New York State Court of Claims

New York State Court of Claims

MENDEZ v. THE STATE OF NEW YORK, #2006-016-037, Claim No. 111930, Motion No. M-71392


Inmate property loss claim was dismissed as claimant had failed to exhaust his administrative remedies.

Case Information

Claimant short name:
Footnote (claimant name) :

Footnote (defendant name) :

Third-party claimant(s):

Third-party defendant(s):

Claim number(s):
Motion number(s):
Cross-motion number(s):

Alan C. Marin
Claimant’s attorney:
Roberto Mendez, Pro se
Defendant’s attorney:
Eliot Spitzer, Attorney GeneralBy: Jeane L. Strickland Smith, Esq., AAG
Third-party defendant’s attorney:

Signature date:
May 26, 2006
New York

Official citation:

Appellate results:

See also (multicaptioned case)


Defendant moves to dismiss the claim of Roberto Mendez, in which Mr. Mendez alleges that his wristwatch was damaged at Otisville Correctional Facility. Section 10.9 of the Court of Claims Act provides that:
A claim of any inmate in the custody of the department of correctional services for recovery of damages for injury to or loss of personal property may not be filed unless and until the inmate has exhausted the personal property claims administrative remedy, established for inmates by the department. Such claim must be filed and served within one hundred twenty days after the date on which the inmate has exhausted such remedy.

With regard to the administrative remedy, “the Department of Correctional Services has established a two-tier system for handling personal property claims consisting of an initial review and an appeal. (7 NYCRR 1700.3). Both of these separate and distinct steps must be completed at the time a claim is filed and served in order for a claimant to be deemed to have exhausted his administrative remedies . . .” Tafari v State of New York, Ct Cl, December 9, 2002 (unreported, claim no. 106576, motion no. M-65889, Lebous, J., UID #2002-019-591[1]). Where claimant fails to appeal the denial of an initial review, he has failed to exhaust his administrative remedies, a requirement to commencing an action in the Court of Claims, and his claim in this Court is thus subject to dismissal. See, e.g., Barrientos v State of New York, Ct Cl, June 30, 2003 (unreported, claim no. 106715, motion no. M-66036, Patti, J., UID #2003-013-013).

In this case, Mendez completed the first step of the administrative claim process, and such claim was disapproved by the correctional facility on August 29, 2005. Pursuant to 7 NYCRR 1700.4(d), claimant’s time to file an appeal of such determination was “five working days after initial disapproval of the claim. Failure to file within this time frame will result in the case being closed.” However, rather than file an appeal within such time frame, Mr. Mendez filed a grievance, arguing that he should have been provided an interpreter at an interview held in connection with the claim. In response to the grievance, he was “re-interviewed” with an interpreter on October 5, 2005.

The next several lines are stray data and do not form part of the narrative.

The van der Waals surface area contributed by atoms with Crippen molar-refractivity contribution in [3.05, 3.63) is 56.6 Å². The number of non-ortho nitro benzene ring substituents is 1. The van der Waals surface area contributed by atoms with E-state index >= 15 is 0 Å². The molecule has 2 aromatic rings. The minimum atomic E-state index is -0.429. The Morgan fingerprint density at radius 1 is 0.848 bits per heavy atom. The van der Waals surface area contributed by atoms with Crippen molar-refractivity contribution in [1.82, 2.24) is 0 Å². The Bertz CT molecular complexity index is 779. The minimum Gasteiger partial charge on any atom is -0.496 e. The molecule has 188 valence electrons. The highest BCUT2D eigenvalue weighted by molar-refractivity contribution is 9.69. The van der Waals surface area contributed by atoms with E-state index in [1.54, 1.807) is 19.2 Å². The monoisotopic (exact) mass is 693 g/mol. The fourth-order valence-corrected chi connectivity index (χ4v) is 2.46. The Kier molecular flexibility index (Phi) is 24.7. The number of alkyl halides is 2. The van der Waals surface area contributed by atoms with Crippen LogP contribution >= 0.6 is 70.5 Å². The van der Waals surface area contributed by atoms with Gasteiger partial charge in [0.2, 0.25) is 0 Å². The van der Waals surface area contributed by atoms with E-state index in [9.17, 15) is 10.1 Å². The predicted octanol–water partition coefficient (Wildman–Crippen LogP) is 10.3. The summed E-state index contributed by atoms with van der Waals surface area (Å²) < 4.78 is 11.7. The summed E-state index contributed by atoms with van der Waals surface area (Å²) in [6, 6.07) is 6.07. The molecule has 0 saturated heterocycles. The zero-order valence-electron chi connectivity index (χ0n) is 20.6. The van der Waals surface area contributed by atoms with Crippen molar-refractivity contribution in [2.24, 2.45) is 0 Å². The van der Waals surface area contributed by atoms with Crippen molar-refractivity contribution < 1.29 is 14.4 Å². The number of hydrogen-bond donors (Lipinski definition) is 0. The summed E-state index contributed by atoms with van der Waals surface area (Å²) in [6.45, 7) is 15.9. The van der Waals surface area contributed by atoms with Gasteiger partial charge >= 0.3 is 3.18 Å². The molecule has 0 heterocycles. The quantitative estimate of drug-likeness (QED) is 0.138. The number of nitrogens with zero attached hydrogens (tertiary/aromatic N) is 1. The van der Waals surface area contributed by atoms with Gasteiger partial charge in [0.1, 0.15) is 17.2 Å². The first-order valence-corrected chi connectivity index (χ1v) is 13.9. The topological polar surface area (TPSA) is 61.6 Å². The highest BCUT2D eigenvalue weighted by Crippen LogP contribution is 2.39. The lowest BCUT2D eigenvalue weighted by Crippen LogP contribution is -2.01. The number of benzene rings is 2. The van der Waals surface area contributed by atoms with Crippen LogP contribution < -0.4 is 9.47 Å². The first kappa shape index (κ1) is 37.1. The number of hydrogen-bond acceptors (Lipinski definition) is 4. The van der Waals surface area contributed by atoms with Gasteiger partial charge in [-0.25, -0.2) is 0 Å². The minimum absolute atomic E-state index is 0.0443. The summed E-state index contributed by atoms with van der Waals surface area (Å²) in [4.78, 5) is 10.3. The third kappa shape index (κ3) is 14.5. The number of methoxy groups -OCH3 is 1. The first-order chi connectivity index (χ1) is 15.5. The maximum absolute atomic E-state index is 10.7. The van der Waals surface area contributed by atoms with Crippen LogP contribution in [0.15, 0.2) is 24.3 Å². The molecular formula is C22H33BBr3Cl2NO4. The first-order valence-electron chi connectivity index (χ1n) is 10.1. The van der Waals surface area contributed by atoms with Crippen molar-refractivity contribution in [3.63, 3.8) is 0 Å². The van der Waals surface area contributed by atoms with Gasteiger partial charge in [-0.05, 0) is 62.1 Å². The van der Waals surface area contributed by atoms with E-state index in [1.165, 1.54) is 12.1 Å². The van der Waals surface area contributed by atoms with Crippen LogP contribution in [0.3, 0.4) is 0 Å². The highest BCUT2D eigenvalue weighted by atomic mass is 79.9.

Mr. Mendez argues that he did not receive a decision on such “rehearing” of his claim until December 30, 2005. See ¶4 of claimant’s “Reply To [Defendant’s] Affirmation in Opposition to Claimant’s Cross Motion.” However, it should be noted that claimant filed his appeal on December 29, 2005, before he received such memorandum. In addition, Mendez does not dispute that he exchanged various pieces of correspondence with the facility in November and December of 2005, including a November 22, 2005 memorandum to claimant which states that “[i]f you are not satisfied with my decision, follow the appeal process stated on your claim form.” See exhibit C to defendant’s “Affirmation in Opposition to Claimant’s Cross Motion.”[2] Thus, even if November 22, 2005, rather than August 29, 2005 could be construed as the initial disapproval of the claim, Mendez failed to appeal within five working days of such date. In fact, in a December 29, 2005 memorandum that claimant wrote to the Superintendent, he acknowledged that he was “appealing [his] claim . . . late . . . because [he] was still trying to resolve the matter at its primary stages through DSA J. Squillace and the grievance mechanism.” See id., exhibit D. In short, I am constrained to find that claimant failed to timely appeal the disapproval of his institutional claim, and he thus failed to exhaust his administrative remedies for the purposes of §10.9 of the Court of Claims Act.

Accordingly, having reviewed the submissions[3], IT IS ORDERED that motion no. M-71392 be granted and that claim no. 111930 be dismissed.

May 26, 2006
New York, New York

Judge of the Court of Claims

  1. [1]This and other decisions of the Court of Claims may be found on the Court’s website:
  2. [2]Claimant, who replied to defendant’s papers, does not dispute that he received such memorandum.
  3. [3]The following were reviewed: defendant’s notice of motion with affirmation in support and exhibits A and B; claimant’s “Notice of Cross Motion” with affidavit in support (which was treated as an opposition to defendant’s motion); defendant’s “Affirmation in Opposition to Claimant’s Cross Motion” with exhibits A through D; and claimant’s “Reply to [Defendant’s] Affirmation In Opposition to Claimant’s Cross Motion.”